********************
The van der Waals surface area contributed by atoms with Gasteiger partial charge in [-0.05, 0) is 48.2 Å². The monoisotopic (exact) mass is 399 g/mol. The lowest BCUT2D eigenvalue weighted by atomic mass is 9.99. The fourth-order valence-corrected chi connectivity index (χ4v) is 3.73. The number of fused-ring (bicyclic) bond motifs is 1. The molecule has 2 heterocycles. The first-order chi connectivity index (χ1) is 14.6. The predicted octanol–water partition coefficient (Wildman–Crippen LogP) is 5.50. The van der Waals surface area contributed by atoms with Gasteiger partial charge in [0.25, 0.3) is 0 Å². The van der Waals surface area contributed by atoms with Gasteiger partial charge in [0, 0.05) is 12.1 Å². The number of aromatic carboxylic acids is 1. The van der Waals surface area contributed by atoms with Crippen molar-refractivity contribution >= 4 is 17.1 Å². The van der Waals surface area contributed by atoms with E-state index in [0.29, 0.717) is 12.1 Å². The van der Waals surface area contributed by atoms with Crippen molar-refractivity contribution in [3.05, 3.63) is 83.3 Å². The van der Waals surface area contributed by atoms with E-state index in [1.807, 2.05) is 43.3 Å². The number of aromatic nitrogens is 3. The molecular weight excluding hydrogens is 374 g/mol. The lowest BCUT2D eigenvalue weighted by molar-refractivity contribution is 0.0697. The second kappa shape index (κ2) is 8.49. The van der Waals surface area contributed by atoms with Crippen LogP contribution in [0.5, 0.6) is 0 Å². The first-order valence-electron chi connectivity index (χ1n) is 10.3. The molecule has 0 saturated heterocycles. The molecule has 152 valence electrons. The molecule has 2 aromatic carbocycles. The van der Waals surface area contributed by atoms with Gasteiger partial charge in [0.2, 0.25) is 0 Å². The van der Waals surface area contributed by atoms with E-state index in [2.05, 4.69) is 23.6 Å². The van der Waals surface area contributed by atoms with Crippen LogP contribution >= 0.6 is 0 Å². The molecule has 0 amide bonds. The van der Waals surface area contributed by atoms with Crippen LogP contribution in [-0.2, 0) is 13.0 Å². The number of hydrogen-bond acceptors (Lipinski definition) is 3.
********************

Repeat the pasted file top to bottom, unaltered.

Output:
The van der Waals surface area contributed by atoms with Gasteiger partial charge in [-0.05, 0) is 48.2 Å². The monoisotopic (exact) mass is 399 g/mol. The lowest BCUT2D eigenvalue weighted by atomic mass is 9.99. The fourth-order valence-corrected chi connectivity index (χ4v) is 3.73. The number of fused-ring (bicyclic) bond motifs is 1. The molecule has 2 heterocycles. The first-order chi connectivity index (χ1) is 14.6. The predicted octanol–water partition coefficient (Wildman–Crippen LogP) is 5.50. The van der Waals surface area contributed by atoms with Gasteiger partial charge in [0.25, 0.3) is 0 Å². The van der Waals surface area contributed by atoms with Gasteiger partial charge in [0, 0.05) is 12.1 Å². The number of aromatic carboxylic acids is 1. The van der Waals surface area contributed by atoms with Crippen molar-refractivity contribution >= 4 is 17.1 Å². The van der Waals surface area contributed by atoms with E-state index in [0.29, 0.717) is 12.1 Å². The van der Waals surface area contributed by atoms with Crippen molar-refractivity contribution in [3.05, 3.63) is 83.3 Å². The van der Waals surface area contributed by atoms with E-state index in [1.807, 2.05) is 43.3 Å². The number of aromatic nitrogens is 3. The molecular weight excluding hydrogens is 374 g/mol. The lowest BCUT2D eigenvalue weighted by molar-refractivity contribution is 0.0697. The second kappa shape index (κ2) is 8.49. The van der Waals surface area contributed by atoms with Crippen LogP contribution in [0.5, 0.6) is 0 Å². The first-order valence-electron chi connectivity index (χ1n) is 10.3. The molecule has 0 saturated heterocycles. The molecule has 152 valence electrons. The molecule has 2 aromatic carbocycles. The van der Waals surface area contributed by atoms with Gasteiger partial charge in [0.2, 0.25) is 0 Å². The van der Waals surface area contributed by atoms with E-state index in [2.05, 4.69) is 23.6 Å². The van der Waals surface area contributed by atoms with Crippen LogP contribution >= 0.6 is 0 Å². The molecule has 0 amide bonds. The van der Waals surface area contributed by atoms with Crippen LogP contribution in [-0.2, 0) is 13.0 Å². The number of hydrogen-bond acceptors (Lipinski definition) is 3.